Local artists displayed some of their best hand-made crafts and jewelry at the historic B&O Station in downtown Youngstown.
Marcie Applegate of Boardman uses recycled jewelry to create her artwork. She recently displayed and sold her work in February at the Rust Belt Artists Market at the B&O Station in Youngstown. (Ashley Morris/TheNewsOutlet.org)
From fabric to clay, metal, copper and silver, local jeweler Marcie Applegate uses recycled materials to create her work.
Anytime I find anything – even on the street you know – a bottle cap or a rusty little tool or anything, I try to work it into my jewelry even if its the texture or anything like that.
Growing up in the Rust Belt inspired her work.
My dad worked in the mill, and I gravitate towards a lot of stuff that he … you know industrial things.
Graphic designer, Kirk Poffenberger of Salem, uses small ballpoint pens to create big art.
I do pen-and-ink art. Everything I draw is with a Bic pen. And then I make these coasters out of the drawings that I’ve created.
Kirk Poffenberger of Salem uses ballpoint pens to draw pictures with dots. He then uses the drawings to make drink coasters. (Shee Wai Wong/TheNewsOutlet.org)
Poffenberger, a YSU graduate, has been supporting Artists of the Rust Belt for the past seven years.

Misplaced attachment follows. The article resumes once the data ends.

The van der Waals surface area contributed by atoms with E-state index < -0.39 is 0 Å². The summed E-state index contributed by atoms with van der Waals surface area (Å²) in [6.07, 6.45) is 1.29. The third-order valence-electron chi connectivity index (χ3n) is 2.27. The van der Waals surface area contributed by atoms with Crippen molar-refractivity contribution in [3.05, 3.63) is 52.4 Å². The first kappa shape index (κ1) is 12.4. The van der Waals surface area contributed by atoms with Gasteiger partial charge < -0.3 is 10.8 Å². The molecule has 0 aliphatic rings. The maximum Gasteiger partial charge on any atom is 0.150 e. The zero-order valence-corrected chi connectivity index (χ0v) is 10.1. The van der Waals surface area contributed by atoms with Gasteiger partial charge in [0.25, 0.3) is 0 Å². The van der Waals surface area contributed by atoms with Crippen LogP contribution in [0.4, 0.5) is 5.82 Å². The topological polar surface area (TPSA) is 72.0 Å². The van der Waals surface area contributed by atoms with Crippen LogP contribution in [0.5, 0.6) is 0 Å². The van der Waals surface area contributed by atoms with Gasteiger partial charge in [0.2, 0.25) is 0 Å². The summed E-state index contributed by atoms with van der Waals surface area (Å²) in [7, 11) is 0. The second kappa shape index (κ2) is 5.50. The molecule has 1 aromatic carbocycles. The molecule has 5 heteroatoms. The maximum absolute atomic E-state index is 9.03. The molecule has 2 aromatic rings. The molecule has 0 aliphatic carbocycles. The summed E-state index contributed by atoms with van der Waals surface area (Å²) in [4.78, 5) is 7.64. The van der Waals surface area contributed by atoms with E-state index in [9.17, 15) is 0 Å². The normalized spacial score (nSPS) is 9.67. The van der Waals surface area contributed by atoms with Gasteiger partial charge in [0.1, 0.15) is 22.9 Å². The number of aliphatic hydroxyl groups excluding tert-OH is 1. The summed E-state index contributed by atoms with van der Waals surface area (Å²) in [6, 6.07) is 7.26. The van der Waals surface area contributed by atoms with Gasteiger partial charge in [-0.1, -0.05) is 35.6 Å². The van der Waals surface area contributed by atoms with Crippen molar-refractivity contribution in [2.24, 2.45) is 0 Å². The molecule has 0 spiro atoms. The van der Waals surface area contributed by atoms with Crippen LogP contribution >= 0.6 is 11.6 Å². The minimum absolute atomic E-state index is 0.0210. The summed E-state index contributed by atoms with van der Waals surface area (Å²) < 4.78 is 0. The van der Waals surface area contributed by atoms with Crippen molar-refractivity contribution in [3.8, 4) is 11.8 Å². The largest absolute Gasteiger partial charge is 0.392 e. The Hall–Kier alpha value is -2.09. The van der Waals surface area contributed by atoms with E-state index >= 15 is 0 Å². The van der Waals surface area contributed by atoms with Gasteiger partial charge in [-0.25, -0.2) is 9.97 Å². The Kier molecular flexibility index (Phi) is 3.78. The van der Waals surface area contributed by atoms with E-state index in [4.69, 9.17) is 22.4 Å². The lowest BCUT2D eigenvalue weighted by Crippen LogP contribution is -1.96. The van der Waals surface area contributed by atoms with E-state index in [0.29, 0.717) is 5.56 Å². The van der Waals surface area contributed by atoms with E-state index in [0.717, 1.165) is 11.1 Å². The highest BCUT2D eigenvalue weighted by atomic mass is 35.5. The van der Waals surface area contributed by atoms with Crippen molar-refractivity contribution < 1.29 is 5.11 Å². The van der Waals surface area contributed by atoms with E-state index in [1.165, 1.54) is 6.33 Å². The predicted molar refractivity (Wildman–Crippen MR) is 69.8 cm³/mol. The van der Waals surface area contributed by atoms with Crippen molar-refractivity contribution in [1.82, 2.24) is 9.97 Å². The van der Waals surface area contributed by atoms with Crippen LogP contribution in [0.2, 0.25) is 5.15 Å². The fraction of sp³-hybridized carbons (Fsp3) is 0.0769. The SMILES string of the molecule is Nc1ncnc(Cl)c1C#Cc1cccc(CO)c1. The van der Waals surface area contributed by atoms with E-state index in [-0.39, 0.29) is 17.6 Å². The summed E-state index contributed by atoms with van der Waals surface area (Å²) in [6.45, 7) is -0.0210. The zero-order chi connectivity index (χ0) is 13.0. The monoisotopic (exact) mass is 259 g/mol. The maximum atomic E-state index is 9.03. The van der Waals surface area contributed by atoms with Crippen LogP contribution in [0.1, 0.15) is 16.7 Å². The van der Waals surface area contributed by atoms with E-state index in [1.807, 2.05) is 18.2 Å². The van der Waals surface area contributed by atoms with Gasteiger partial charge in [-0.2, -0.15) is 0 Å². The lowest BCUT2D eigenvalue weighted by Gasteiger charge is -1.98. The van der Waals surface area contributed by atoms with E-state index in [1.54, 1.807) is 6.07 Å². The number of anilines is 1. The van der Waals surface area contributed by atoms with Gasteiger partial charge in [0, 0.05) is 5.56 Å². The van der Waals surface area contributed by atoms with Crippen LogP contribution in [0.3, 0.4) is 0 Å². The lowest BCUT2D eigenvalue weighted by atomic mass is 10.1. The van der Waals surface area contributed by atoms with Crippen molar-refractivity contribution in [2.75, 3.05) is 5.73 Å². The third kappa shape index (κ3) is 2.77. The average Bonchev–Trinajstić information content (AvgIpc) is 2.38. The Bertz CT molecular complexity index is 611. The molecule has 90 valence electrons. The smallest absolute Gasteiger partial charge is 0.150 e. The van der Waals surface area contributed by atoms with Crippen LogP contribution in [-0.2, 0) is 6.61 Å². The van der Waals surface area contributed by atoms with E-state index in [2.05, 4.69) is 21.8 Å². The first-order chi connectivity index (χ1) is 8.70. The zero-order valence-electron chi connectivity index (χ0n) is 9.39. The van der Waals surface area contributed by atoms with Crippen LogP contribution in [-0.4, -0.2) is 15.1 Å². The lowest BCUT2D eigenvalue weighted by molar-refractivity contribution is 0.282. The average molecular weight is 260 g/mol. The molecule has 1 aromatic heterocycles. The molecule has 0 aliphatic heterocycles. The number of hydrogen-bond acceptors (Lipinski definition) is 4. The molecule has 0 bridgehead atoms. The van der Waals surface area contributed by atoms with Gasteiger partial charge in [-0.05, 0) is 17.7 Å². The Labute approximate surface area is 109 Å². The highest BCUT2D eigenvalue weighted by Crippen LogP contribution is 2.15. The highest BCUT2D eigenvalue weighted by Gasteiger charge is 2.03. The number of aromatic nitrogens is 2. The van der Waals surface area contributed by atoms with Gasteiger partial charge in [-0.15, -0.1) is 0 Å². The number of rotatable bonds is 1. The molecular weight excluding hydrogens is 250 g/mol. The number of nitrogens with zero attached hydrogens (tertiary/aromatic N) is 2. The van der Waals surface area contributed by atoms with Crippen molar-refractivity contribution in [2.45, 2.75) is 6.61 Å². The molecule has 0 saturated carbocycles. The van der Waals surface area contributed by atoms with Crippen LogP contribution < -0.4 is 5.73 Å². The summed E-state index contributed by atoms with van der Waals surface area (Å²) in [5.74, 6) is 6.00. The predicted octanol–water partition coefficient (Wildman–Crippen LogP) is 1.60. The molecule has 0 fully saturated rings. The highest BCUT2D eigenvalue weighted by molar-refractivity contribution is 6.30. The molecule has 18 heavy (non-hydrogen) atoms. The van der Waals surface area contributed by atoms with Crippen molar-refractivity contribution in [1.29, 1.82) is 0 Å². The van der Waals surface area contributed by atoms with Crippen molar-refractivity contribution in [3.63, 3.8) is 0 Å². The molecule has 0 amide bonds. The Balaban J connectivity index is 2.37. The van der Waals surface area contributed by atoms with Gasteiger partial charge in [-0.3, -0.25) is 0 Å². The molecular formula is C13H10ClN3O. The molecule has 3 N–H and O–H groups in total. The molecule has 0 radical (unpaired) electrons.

I particularly like architecture, which is why I like doing the B&O show. This old railroad station has the architecture … you know it’s over a hundred years old, so it’s really neat to me.
First-time participant, Dru Marchese, showcases her unique creations by using shattered mirror pieces to restore window and picture frames.
I find old windows and refurnish them and glue broken glass shards onto them.
Artist Dru Marchese of Youngstown glues shattered mirror pieces onto restored old window and picture frames. She was one of the artists participating in the Rust Belt Artists Market in February at the B&O Station in Youngstown. (Shee Wai Wong/TheNewsOutlet.org)
Diagnosed with Multiple Sclerosis years ago, Marchese sends a message through her art.
It kinda defines me because I’m cracked, but I’m not broken (laugh).
She says her work also reflects the Rust Belt and Youngstown in particular.
Youngstown may be shattered, but it’s not broken.
(String instruments playing)
The next Artists of the Rustbelt Market will be held just before Christmas, Dec. 21.
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